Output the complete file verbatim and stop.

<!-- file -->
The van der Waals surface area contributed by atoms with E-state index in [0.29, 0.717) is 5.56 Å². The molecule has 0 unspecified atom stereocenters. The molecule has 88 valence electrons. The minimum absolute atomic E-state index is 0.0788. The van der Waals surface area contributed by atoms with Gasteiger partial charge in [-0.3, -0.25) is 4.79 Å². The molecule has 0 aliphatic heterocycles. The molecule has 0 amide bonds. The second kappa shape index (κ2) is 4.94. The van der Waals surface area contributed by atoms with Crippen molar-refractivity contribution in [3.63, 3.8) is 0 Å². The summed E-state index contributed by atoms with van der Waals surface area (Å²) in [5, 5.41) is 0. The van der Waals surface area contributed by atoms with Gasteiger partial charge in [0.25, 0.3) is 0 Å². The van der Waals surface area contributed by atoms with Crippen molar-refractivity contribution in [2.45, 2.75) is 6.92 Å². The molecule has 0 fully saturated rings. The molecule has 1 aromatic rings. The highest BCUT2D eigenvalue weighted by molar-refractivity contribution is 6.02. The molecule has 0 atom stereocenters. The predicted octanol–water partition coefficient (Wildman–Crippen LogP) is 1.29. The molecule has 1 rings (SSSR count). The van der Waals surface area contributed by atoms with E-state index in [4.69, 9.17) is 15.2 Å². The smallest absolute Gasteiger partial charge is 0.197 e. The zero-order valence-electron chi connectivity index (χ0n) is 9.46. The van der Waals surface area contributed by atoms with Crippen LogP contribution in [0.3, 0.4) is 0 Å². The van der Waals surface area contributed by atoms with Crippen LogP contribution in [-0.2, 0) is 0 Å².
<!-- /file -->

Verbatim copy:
The van der Waals surface area contributed by atoms with E-state index in [0.29, 0.717) is 5.56 Å². The molecule has 0 unspecified atom stereocenters. The molecule has 88 valence electrons. The minimum absolute atomic E-state index is 0.0788. The van der Waals surface area contributed by atoms with Gasteiger partial charge in [-0.3, -0.25) is 4.79 Å². The molecule has 0 aliphatic heterocycles. The molecule has 0 amide bonds. The second kappa shape index (κ2) is 4.94. The van der Waals surface area contributed by atoms with Crippen molar-refractivity contribution in [3.63, 3.8) is 0 Å². The summed E-state index contributed by atoms with van der Waals surface area (Å²) in [5, 5.41) is 0. The van der Waals surface area contributed by atoms with Gasteiger partial charge in [0.25, 0.3) is 0 Å². The van der Waals surface area contributed by atoms with Crippen molar-refractivity contribution in [2.45, 2.75) is 6.92 Å². The molecule has 0 fully saturated rings. The molecule has 1 aromatic rings. The highest BCUT2D eigenvalue weighted by molar-refractivity contribution is 6.02. The molecule has 0 atom stereocenters. The predicted octanol–water partition coefficient (Wildman–Crippen LogP) is 1.29. The molecule has 1 rings (SSSR count). The van der Waals surface area contributed by atoms with E-state index in [4.69, 9.17) is 15.2 Å². The smallest absolute Gasteiger partial charge is 0.197 e. The zero-order valence-electron chi connectivity index (χ0n) is 9.46. The van der Waals surface area contributed by atoms with Crippen LogP contribution in [0.3, 0.4) is 0 Å². The van der Waals surface area contributed by atoms with Crippen LogP contribution in [-0.2, 0) is 0 Å².